Creative Maths presentation at Sheffield Hallam University.

I started my MAST course at Sheffield Hallam University as part of the 1st Cohort – but have taken a break from it, due to circumstances at school – but will resume next year. I know how much dedication it takes for teachers to complete courses like this, when also teaching full time.

Corine Angier has asked me to do this session, following on from a session at the STEM Primary Maths Conference – at the time when she asked I was just so chuffed that I agreed immediately. Now as the reality looms, and the sleepless, anxiety ridden nights hit – I begin to panic as I think over the main messages I would like to get across.

in 2009 Nintendo employed the services of Wakefield Research and had a survey conducted.  Some of their key finding included:

  • More than 1/3 of kids surveyed say math is their most difficult subject
  • Nearly 1/3 of the kids view math in a negative light; 18% called it “boring,” while 13% called it “torture”
  • 86% of parents surveyed say math is important to their careers, even though they thought they’d never need math back in school.

In 2008 an article in The Guardian commented –

Maths is generally not considered fun. At school, maths is unloved, and the prejudice against it continues throughout adulthood. Whereas to hate literature is to be deemed uncultured, it is cool to hate maths and fine to throw one’s hands in the air when asked to do a simple sum.

(link to an interesting article on Maths & Creativity on Nrich.)

Around the same time I interviews pupils leaving Hovingham about their feelings toward Maths and what made the difference – why some of their peers were good at Maths, while others weren’t.

‘Some just aren’t bothered’ – was the reply which really changed the way I led Maths. previously I had done similar pupil interviews and pupils had commented about boring lessons, too many worksheets – and so we had worked on making lessons engaging and practical – now the children agreed the lessons were better – but still a significant number of their peer ‘ weren’t bothered!’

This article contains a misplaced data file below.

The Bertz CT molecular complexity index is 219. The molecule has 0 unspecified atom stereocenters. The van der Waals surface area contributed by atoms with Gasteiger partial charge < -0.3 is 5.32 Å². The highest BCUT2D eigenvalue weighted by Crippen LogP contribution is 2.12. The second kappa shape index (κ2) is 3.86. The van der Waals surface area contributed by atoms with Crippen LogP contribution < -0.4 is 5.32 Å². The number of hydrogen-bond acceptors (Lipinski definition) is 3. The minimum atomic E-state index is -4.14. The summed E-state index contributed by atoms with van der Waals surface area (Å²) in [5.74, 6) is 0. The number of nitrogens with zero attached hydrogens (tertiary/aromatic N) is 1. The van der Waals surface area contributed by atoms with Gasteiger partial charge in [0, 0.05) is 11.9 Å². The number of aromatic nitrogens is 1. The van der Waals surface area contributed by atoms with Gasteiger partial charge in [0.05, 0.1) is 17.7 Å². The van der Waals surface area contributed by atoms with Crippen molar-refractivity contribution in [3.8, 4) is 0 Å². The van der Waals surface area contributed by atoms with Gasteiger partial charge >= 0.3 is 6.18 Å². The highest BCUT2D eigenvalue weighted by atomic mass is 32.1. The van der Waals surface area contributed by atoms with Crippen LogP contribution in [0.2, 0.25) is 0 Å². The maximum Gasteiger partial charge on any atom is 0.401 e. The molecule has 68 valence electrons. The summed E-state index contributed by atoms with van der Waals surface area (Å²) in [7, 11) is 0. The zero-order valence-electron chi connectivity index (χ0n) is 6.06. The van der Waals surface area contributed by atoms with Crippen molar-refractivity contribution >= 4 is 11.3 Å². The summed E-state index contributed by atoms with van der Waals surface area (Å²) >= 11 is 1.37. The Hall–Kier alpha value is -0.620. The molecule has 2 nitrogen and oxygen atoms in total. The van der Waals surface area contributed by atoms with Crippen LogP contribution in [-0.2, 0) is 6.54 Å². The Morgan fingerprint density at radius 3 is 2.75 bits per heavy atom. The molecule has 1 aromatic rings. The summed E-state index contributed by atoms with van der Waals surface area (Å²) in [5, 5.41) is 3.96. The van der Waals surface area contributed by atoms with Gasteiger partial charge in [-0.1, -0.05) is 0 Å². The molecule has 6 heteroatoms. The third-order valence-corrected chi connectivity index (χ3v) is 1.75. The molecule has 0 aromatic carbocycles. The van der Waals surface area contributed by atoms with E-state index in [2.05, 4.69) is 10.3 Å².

I continued to talk with the pupils and asked them if they knew that it was now very hard to get a job with out a Maths GCSE & that it was very hard to achieve a Maths GCSE if you hadn’t achieved a L4 at Primary school. They were so shocked when I mentioned that ‘even to get a job at Mc Donalds – you need to have a Maths GCSE’ – that they suggested I started the next academic year with a special assembly to make sure that everyone knew they better try hard in Maths….

I hasten to say, I didn’t do the assembly – but did focus on moving us ( teachers, parents and pupils) from this ‘not bothered’ attitude – to a ‘lovin’ it’ attitude.

This year we were lucky enough to have a visit from Scott Flansburg – in the Guiness Book of Records as the Human Calculator. He came to Hovingham for one of our regular Mathletics Gold Assemblies – and during this he asked ‘Who likes Maths?’ Every hand went up – children & staff…… He told me that he asked the same question in most schools he visits – and only once before had he seen such a positive response and that was in  New Zealand school. At the High School he had visited in the morning – 2 pupils had put their hands up!


In sharing some of the key actions I took at Hovingham I will follow these links –

Mathletics at Hovingham

Making Maths Fun – Family Maths.

and the VAK up your Maths Page on this blog.

PS – Yesterday I did a Circle Time with a Year 6 class and asked them what had helped them to achieve the best Maths KS2 SATs Hovingham has ever had ….

  • Mathletics – they talked about this over & over again – it gave them confidence, it makes them feel proud of what they can do, it encourages them to challenge themselves. Live Mathletics speeds up their mental maths, and the ‘Help’ button is like having a teacher watching that you are ok. Their suggestion to other  pupils – get a weekly certificate, aim for high scores – never give up!

Look at the comment they added to this post too. – thank you 6 Beech 🙂

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